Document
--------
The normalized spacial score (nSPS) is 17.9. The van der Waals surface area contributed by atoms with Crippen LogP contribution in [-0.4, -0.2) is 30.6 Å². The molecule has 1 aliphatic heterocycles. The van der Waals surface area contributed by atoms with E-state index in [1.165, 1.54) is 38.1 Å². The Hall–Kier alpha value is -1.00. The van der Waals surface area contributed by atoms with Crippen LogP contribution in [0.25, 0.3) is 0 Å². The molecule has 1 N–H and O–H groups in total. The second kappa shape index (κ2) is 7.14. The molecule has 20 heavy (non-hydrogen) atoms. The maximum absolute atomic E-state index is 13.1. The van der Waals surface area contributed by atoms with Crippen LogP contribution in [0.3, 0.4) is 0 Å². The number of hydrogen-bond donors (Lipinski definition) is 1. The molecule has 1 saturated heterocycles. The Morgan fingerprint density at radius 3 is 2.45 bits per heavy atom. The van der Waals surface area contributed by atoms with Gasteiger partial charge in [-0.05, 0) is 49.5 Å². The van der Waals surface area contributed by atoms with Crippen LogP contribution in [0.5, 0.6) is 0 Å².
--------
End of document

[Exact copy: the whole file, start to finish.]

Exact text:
The normalized spacial score (nSPS) is 17.9. The van der Waals surface area contributed by atoms with Crippen LogP contribution in [-0.4, -0.2) is 30.6 Å². The molecule has 1 aliphatic heterocycles. The van der Waals surface area contributed by atoms with E-state index in [1.165, 1.54) is 38.1 Å². The Hall–Kier alpha value is -1.00. The van der Waals surface area contributed by atoms with Crippen LogP contribution in [0.25, 0.3) is 0 Å². The molecule has 1 N–H and O–H groups in total. The second kappa shape index (κ2) is 7.14. The molecule has 20 heavy (non-hydrogen) atoms. The maximum absolute atomic E-state index is 13.1. The van der Waals surface area contributed by atoms with Crippen LogP contribution in [0.3, 0.4) is 0 Å². The number of hydrogen-bond donors (Lipinski definition) is 1. The molecule has 1 saturated heterocycles. The Morgan fingerprint density at radius 3 is 2.45 bits per heavy atom. The van der Waals surface area contributed by atoms with Gasteiger partial charge in [-0.05, 0) is 49.5 Å². The van der Waals surface area contributed by atoms with Crippen LogP contribution in [0.5, 0.6) is 0 Å².